How To Make A Team
I had the privilege of playing for some of the greatest coaches in NFL history. Starting with Tom Landry and continuing with Bill Parcels and Bill Belichick. Along the way was Mike Ditka as my special teams coach in Dallas and Dan Reeves, my receivers coach with the Cowboys. Marty Schottenheimer was my first defensive coordinator with the Giants. Legendary USC and Tampa Bay coach John McKay was the funniest man on the planet when he led us during my Buccaneer days. Ray Perkins was one of my Giants head coaches. He worked us into a playoff team through 3-a-day practices and extreme conditioning. I won Ray by being the best conditioned player on the team. When the last player couldn’t take another step, I showed Ray that I could and would keep going. I am leaving out greats who became head coaches like Wayne Fontes and Romeo Crennel. They all had different coaching styles and ways to motivate players. Parcels blended toughness with humor and he was a masterful media manager during press conferences. Bill Belichick continues to be the smartest coach in the league with a coaching style that demands professional discipline and team play. I learned how to make a team and how to impress a coach. I won Ditka by performing with reckless abandon on special teams. That Is who he was as a player and toughness and aggressive play was all he talked about.
Learn how to make a team by listening. If the coach preaches punctuality, be on time! If he stresses knowing your assignment and doing your job, study your playbook and do your job on the field. The same process will get you through life. Listen first, speak last. Listen to the coach and recognize what he believes is most important in a great player. If the coach stresses running to the ball, make sure you are seen sprinting on every play.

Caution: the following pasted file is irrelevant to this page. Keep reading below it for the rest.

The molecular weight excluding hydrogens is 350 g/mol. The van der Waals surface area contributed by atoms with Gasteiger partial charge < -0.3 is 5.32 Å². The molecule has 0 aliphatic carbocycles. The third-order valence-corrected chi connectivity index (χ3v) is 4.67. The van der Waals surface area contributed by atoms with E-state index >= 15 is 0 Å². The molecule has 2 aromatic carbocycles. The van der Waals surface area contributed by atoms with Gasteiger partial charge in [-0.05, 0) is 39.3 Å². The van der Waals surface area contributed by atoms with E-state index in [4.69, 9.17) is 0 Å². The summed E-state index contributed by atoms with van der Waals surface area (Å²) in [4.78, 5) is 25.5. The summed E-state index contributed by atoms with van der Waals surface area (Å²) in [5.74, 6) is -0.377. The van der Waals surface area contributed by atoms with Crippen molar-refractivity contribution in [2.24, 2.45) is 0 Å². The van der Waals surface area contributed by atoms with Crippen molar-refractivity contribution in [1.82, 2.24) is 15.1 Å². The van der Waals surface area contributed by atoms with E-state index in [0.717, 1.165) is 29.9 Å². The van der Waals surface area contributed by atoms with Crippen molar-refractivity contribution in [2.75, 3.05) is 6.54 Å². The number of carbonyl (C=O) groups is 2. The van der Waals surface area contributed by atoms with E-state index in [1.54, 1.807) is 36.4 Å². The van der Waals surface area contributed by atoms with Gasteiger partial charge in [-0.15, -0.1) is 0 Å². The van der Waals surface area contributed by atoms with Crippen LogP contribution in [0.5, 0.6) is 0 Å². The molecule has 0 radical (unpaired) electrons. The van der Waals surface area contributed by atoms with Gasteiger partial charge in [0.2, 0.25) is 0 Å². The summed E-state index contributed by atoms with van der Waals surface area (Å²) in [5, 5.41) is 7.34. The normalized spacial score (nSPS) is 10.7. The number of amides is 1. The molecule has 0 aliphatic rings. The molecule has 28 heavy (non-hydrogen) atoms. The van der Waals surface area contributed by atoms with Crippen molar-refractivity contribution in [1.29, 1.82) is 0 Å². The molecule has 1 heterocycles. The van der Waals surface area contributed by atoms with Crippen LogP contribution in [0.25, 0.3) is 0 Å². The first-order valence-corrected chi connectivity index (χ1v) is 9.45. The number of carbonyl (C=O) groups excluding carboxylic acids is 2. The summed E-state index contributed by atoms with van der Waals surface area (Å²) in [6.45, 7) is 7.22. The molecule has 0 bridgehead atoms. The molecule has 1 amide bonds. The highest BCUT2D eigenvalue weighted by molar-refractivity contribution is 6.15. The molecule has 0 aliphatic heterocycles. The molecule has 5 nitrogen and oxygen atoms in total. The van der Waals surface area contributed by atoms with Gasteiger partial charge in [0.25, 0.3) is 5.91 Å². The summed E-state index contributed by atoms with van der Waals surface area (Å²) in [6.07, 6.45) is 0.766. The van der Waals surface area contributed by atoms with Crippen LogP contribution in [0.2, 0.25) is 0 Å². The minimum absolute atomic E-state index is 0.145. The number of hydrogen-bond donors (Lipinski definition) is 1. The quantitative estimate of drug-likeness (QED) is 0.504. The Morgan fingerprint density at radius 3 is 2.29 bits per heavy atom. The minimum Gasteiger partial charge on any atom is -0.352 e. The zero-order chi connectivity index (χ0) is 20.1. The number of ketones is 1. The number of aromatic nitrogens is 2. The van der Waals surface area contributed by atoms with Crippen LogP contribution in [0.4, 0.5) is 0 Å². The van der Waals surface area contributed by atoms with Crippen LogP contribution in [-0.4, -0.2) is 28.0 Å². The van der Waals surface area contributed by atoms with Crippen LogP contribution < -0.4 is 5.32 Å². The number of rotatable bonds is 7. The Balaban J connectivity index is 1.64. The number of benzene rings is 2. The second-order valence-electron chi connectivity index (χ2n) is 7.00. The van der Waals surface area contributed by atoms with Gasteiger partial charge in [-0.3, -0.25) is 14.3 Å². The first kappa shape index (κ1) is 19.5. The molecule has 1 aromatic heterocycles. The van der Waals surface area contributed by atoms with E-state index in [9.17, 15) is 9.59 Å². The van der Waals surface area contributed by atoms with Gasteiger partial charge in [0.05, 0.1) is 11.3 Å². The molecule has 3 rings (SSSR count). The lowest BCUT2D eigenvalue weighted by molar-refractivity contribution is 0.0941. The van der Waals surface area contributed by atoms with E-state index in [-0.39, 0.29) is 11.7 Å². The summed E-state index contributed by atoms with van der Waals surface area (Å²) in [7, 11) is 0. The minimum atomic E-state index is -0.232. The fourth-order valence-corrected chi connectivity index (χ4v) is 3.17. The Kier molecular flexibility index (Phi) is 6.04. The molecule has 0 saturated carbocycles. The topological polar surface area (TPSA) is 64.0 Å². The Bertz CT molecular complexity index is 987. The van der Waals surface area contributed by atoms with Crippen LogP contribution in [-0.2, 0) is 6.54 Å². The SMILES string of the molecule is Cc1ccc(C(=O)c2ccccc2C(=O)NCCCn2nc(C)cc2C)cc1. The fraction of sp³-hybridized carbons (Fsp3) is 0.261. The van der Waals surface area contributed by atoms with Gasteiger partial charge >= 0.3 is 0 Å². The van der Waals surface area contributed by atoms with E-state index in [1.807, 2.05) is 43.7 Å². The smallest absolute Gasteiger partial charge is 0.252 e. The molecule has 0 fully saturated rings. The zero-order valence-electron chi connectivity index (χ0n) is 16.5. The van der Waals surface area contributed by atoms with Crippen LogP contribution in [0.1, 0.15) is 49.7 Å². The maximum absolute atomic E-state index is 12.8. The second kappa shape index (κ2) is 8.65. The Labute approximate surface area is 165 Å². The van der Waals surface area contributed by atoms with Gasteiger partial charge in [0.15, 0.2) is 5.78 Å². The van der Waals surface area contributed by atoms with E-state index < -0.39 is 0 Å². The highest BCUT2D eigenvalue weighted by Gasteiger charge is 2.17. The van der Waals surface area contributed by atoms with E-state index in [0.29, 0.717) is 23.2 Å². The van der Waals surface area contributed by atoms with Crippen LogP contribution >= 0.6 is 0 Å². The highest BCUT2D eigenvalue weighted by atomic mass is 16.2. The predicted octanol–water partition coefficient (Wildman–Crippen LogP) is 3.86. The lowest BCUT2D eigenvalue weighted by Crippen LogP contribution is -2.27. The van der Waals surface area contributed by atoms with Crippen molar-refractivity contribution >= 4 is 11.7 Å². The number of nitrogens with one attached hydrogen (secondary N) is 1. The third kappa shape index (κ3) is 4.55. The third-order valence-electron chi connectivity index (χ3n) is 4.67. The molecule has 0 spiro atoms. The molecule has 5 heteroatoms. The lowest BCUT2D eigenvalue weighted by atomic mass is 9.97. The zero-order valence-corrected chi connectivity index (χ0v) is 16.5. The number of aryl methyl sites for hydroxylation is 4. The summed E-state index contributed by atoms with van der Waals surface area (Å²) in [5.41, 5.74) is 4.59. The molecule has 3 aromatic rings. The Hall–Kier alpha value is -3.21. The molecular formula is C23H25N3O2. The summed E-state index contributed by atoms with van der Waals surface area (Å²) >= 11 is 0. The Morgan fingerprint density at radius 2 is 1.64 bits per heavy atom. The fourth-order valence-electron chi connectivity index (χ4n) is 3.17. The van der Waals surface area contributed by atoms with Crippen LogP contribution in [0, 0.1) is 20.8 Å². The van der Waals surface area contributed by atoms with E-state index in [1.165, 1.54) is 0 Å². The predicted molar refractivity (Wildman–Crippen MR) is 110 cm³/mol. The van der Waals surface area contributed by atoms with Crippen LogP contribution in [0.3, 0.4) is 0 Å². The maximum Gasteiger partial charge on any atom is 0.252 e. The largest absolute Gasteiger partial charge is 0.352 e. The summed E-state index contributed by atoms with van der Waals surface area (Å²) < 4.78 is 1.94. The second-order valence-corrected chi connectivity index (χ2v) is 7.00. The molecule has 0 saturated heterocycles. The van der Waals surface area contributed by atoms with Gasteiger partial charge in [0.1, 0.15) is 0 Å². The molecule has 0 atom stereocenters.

Listening is an underrated art. Listening is the first step in the learning process. You can make any team by learning what is expected and doing it! You can be cut from any team by ignoring what the coach wants and breaking the rules that the coach has established. Coach will tell you what is important to him or to her every day, at every practice and during every meeting. Respond by understanding what the coach sees as important and trying your best to be an example of those standards.
As an aside, I owe my success to my parents and my coaches. In some cases, the coach takes the place of parents in young peoples lives. That’s why your greatest satisfaction will often come in giving back by coaching kids. If you are ever given that title wear it as a crown that you must live up to. The title Coach is a heavy burden. Athlete will remember. Again, athletes will remember what you said, what you did, and what you gave to the game.
Back on topic, I survived ten NFL training camps by listening to the coach and doing what the coach presented as most important. The same is true in the corporate world. Businesses are led by humans and when humans are placed in positions of responsibility, they repeat their beliefs and standards. To make the team all you have to do is listen, be willing to learn, and perform.
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